The international collaboration with Shandong ENT Hospital and Shandong Provincial (Cochlear Implant) Rehabilitation Centre is focussed on research and expertise in cochlear implant clinical practice and supported by Macquarie University and Cochlear Limited.

RIDBC Best Practice Leads Jane Brew and Kylie Chisholm travelled to China in November to present keynote addresses at China’s National Conference on Prevention of Deafness. Jane and Kylie’s presentations covered world-leading clinical processes, habilitation, telepractice and referral criteria backed by over 30 years of their combined experience. Their Chinese hosts service a local population of more than 100 million and supported 500 children with hearing loss the previous year.

Helping colleagues across the world

RIDBC’s SCIC Cochlear Implant Program team in Australia played a valuable role in the remote switch-on of a toddler in the United Kingdom after the country’s University of Southampton Auditory Implant Service (USAIS) approached RIDBC/SCIC for advice on remote programming of cochlear implants. The COVID-19 crisis in the United Kingdom meant in-person services were not possible.

“We recently shared our updated remote mapping procedure with Professor Cullington from the University of Southampton. Professor Cullington initially approached us for advice after seeing multiple presentations delivered by some of the team at international conferences,” said RIDBC Best Practice Lead – Cochlear Implant Audiology, Jane Brew.

“Professor Cullington later advised that their team performed a successful remote switch-on for a toddler. We were extremely proud, and Professor Cullington was equally grateful!”

Jane added that the RIDBC/SCIC program receives international recognition because of the commitment to research and development over a long time.

A solution for all ages

Something truly unique about cochlear implants is that it is a hearing solution for people of all ages. Pictured below are cochlear implant recipients Sean and Connor. But they are more than that – they are father and son.

In 2006 Rhonan was the youngest recipient at 3 months old and in 2018 Edward became the oldest recipient at 98 years old. Irrespective of age, cochlear implants provide access to sound and are an option to people when hearing aids are no longer enough. Recently, we shared a video that showcases how cochlear implants help people of all ages.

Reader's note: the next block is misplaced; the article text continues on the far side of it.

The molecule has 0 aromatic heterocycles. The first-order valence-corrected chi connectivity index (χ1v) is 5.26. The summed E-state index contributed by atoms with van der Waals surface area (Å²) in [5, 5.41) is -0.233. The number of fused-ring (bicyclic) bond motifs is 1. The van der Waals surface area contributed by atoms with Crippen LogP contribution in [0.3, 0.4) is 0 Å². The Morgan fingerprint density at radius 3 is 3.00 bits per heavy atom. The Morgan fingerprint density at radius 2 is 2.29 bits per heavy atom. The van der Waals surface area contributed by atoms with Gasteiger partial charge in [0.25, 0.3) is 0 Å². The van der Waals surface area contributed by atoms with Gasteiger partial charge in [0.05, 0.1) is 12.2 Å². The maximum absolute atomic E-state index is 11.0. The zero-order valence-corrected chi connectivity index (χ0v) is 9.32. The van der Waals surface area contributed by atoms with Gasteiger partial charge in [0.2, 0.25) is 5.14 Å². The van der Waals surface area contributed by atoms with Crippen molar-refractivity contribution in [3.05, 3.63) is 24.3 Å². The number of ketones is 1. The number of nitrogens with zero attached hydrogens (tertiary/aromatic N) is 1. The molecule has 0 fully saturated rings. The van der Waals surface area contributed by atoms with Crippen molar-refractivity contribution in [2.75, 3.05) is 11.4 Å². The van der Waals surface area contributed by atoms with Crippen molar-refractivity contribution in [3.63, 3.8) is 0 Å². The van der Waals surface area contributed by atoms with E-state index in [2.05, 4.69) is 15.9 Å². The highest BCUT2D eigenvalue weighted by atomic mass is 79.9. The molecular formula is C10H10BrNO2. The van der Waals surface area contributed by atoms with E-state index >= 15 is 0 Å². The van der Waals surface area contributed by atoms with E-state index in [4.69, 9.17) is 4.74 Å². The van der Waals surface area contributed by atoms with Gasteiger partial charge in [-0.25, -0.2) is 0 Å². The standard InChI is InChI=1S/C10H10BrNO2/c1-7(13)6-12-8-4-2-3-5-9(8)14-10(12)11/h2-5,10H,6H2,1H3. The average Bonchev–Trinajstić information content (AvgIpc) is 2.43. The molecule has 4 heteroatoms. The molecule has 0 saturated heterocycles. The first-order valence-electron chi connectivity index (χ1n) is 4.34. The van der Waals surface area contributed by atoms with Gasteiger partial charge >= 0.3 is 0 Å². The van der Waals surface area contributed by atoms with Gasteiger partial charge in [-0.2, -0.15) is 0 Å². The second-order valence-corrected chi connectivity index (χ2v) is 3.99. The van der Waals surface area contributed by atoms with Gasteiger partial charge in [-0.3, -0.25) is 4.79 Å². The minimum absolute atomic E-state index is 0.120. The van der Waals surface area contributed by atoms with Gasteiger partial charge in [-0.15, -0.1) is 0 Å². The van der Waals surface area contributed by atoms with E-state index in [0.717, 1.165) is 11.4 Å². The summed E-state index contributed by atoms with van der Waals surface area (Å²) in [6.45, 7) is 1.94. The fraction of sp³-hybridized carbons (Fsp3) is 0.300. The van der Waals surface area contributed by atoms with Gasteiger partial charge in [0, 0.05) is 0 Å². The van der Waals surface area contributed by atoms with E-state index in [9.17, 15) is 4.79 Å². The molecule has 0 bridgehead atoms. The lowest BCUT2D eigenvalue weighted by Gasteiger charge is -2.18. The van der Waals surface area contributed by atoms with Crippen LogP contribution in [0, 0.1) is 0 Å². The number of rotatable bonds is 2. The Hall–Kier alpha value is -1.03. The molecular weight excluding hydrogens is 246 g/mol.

The people who benefit most

RIDBC’s SCIC cochlear implant program has helped over 6,400 people to better access sound. From helping two-year-old Arlo to shine and being Djaan’s game changer to giving 100-year old Dorothy independence, the impact to our clients has been life-changing.

Behind our clients is an RIDBC team, committed and dedicated. Too many to name, but contributions over 36 years that have been metamorphic.

The future of hearing implants

The team at RIDBC strive to improve on evidence-based clinical services and better the understanding of innovative hearing technologies. Our clinicians are actively involved in several leading research projects both independently and in collaboration with local and international organisations.

One such innovation, still in its infancy, was an auditory brainstem implant implanted in mid-2020. One of only a handful so far in Australia, this involved significant preparation for surgery by a team of audiologists, surgeons, and biomedical engineers.

The future of RIDBC’s SCIC cochlear implant program

We will advance the RIDBC/SCIC experience by uniting under one brand. For now, you can access more information on RIDBC’s SCIC cochlear implant program on the website.

This news article was created prior to 22 March 2021 when NextSense was Royal Institute for Deaf and Blind Children (RIDBC).